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unmade

[uhn-meyd]
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adjective
  1. not made.
  2. Falconry. unmanned(def 2).

Origin of unmade

Middle English word dating back to 1200–50; see origin at un-1, made

unmake

[uhn-meyk]
verb (used with object), un·made, un·mak·ing.
  1. to cause to be as if never made; reduce to the original elements or condition; undo; destroy.
  2. to depose from office or authority; demote in rank.
  3. to change the essential point of (a book, play, etc.).
  4. to alter the opinion of (one's mind).
  5. to change or alter the character of.

Origin of unmake

First recorded in 1350–1400, unmake is from the Middle English word unmaken. See un-2, make1
Dictionary.com Unabridged Based on the Random House Unabridged Dictionary, © Random House, Inc. 2018

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British Dictionary definitions for unmade

unmade

verb
  1. the past tense and past participle of unmake
adjective
  1. not yet made
  2. existing without having been made or created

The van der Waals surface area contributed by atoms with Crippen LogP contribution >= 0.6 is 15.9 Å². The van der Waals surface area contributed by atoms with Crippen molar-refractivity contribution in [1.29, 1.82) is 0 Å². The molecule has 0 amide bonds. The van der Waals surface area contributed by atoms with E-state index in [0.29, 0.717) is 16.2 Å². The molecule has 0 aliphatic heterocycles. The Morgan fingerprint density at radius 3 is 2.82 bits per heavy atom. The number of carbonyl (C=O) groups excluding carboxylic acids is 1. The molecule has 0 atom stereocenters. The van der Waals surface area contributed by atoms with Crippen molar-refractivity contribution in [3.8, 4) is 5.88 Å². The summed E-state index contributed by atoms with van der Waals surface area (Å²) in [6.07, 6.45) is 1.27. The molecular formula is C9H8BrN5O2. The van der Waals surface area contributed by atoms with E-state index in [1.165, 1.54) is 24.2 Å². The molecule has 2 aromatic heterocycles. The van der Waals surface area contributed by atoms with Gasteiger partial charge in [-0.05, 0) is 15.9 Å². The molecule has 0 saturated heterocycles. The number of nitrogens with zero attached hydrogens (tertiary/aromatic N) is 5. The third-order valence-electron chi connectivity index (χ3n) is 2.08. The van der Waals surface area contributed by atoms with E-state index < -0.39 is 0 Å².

3. falconry another word for unmanned (def. 4)

unmake

verb -makes, -making or -made (tr)
  1. to undo or destroy
  2. to depose from office, rank, or authority
  3. to alter the nature of
Derived Formsunmaker, noun
Collins English Dictionary - Complete & Unabridged 2012 Digital Edition © William Collins Sons & Co. Ltd. 1979, 1986 © HarperCollins Publishers 1998, 2000, 2003, 2005, 2006, 2007, 2009, 2012

Word Origin and History for unmade

adj.

mid-13c., "not yet made," from un- (1) "not" + past participle of make. Unmake "to reduce to an unmade condition" is recorded from early 15c. (cf. Middle Dutch ontmaken, German entmachen); figurative sense of "to ruin" is recorded from c.1600.

Online Etymology Dictionary, © 2010 Douglas Harper